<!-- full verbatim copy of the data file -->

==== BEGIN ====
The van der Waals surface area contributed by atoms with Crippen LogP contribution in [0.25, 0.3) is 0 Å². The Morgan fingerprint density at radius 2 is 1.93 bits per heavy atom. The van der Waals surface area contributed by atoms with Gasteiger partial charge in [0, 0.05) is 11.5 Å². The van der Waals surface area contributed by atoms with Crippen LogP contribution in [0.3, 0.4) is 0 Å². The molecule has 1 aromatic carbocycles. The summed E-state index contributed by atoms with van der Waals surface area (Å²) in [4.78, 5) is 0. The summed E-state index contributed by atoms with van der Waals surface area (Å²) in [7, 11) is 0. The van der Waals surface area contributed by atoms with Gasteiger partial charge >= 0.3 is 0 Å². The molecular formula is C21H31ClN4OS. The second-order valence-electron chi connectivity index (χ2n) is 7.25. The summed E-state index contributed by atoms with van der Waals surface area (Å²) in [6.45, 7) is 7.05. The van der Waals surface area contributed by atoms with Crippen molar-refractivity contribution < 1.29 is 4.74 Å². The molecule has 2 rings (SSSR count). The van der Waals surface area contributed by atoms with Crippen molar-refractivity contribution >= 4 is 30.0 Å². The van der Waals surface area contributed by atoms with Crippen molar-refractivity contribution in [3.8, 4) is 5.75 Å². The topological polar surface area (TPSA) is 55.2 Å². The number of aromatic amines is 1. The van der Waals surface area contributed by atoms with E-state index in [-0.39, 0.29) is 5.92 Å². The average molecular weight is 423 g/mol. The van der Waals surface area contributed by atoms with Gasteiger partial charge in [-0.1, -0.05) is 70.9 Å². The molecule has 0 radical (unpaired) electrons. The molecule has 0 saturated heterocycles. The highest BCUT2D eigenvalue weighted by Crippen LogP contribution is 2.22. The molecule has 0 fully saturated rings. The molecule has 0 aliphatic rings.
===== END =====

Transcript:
The van der Waals surface area contributed by atoms with Crippen LogP contribution in [0.25, 0.3) is 0 Å². The Morgan fingerprint density at radius 2 is 1.93 bits per heavy atom. The van der Waals surface area contributed by atoms with Gasteiger partial charge in [0, 0.05) is 11.5 Å². The van der Waals surface area contributed by atoms with Crippen LogP contribution in [0.3, 0.4) is 0 Å². The molecule has 1 aromatic carbocycles. The summed E-state index contributed by atoms with van der Waals surface area (Å²) in [4.78, 5) is 0. The summed E-state index contributed by atoms with van der Waals surface area (Å²) in [7, 11) is 0. The van der Waals surface area contributed by atoms with Gasteiger partial charge >= 0.3 is 0 Å². The molecular formula is C21H31ClN4OS. The second-order valence-electron chi connectivity index (χ2n) is 7.25. The summed E-state index contributed by atoms with van der Waals surface area (Å²) in [6.45, 7) is 7.05. The van der Waals surface area contributed by atoms with Crippen molar-refractivity contribution < 1.29 is 4.74 Å². The molecule has 2 rings (SSSR count). The van der Waals surface area contributed by atoms with Crippen molar-refractivity contribution >= 4 is 30.0 Å². The van der Waals surface area contributed by atoms with Crippen molar-refractivity contribution in [3.8, 4) is 5.75 Å². The topological polar surface area (TPSA) is 55.2 Å². The number of aromatic amines is 1. The van der Waals surface area contributed by atoms with E-state index in [-0.39, 0.29) is 5.92 Å². The average molecular weight is 423 g/mol. The van der Waals surface area contributed by atoms with Gasteiger partial charge in [-0.1, -0.05) is 70.9 Å². The molecule has 0 radical (unpaired) electrons. The molecule has 0 saturated heterocycles. The highest BCUT2D eigenvalue weighted by Crippen LogP contribution is 2.22. The molecule has 0 fully saturated rings. The molecule has 0 aliphatic rings.